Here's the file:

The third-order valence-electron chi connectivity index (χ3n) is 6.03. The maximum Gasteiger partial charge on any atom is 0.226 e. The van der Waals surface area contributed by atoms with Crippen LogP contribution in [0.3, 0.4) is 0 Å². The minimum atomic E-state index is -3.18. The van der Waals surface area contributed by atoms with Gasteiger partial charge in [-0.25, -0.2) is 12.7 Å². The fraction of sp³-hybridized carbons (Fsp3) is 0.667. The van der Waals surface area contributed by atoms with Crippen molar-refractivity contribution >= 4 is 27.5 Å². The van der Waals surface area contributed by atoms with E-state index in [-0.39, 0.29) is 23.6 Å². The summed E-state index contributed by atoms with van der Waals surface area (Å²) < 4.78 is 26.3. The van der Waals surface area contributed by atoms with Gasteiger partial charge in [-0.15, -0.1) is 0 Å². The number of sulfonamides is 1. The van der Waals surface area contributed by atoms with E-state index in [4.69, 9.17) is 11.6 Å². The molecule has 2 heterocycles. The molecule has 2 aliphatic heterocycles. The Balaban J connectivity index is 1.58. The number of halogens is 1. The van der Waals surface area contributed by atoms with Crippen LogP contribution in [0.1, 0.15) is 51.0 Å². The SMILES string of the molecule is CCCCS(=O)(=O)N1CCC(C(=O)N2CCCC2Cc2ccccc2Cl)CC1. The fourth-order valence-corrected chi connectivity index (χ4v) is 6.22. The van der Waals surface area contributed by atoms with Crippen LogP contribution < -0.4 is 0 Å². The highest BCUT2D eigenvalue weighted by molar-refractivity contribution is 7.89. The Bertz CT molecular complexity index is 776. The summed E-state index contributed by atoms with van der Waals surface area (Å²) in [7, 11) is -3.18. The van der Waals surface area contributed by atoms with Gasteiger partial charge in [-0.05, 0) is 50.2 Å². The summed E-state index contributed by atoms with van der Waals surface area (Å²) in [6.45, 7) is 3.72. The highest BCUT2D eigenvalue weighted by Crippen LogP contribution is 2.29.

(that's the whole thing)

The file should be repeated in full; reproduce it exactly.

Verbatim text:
The third-order valence-electron chi connectivity index (χ3n) is 6.03. The maximum Gasteiger partial charge on any atom is 0.226 e. The van der Waals surface area contributed by atoms with Crippen LogP contribution in [0.3, 0.4) is 0 Å². The minimum atomic E-state index is -3.18. The van der Waals surface area contributed by atoms with Gasteiger partial charge in [-0.25, -0.2) is 12.7 Å². The fraction of sp³-hybridized carbons (Fsp3) is 0.667. The van der Waals surface area contributed by atoms with Crippen molar-refractivity contribution >= 4 is 27.5 Å². The van der Waals surface area contributed by atoms with E-state index in [-0.39, 0.29) is 23.6 Å². The summed E-state index contributed by atoms with van der Waals surface area (Å²) < 4.78 is 26.3. The van der Waals surface area contributed by atoms with Gasteiger partial charge in [-0.15, -0.1) is 0 Å². The number of sulfonamides is 1. The van der Waals surface area contributed by atoms with E-state index in [4.69, 9.17) is 11.6 Å². The molecule has 2 heterocycles. The molecule has 2 aliphatic heterocycles. The Balaban J connectivity index is 1.58. The number of halogens is 1. The van der Waals surface area contributed by atoms with Crippen LogP contribution in [0.1, 0.15) is 51.0 Å². The SMILES string of the molecule is CCCCS(=O)(=O)N1CCC(C(=O)N2CCCC2Cc2ccccc2Cl)CC1. The fourth-order valence-corrected chi connectivity index (χ4v) is 6.22. The van der Waals surface area contributed by atoms with Crippen LogP contribution < -0.4 is 0 Å². The highest BCUT2D eigenvalue weighted by molar-refractivity contribution is 7.89. The Bertz CT molecular complexity index is 776. The summed E-state index contributed by atoms with van der Waals surface area (Å²) in [7, 11) is -3.18. The van der Waals surface area contributed by atoms with Gasteiger partial charge in [-0.05, 0) is 50.2 Å². The summed E-state index contributed by atoms with van der Waals surface area (Å²) in [6.45, 7) is 3.72. The highest BCUT2D eigenvalue weighted by Crippen LogP contribution is 2.29.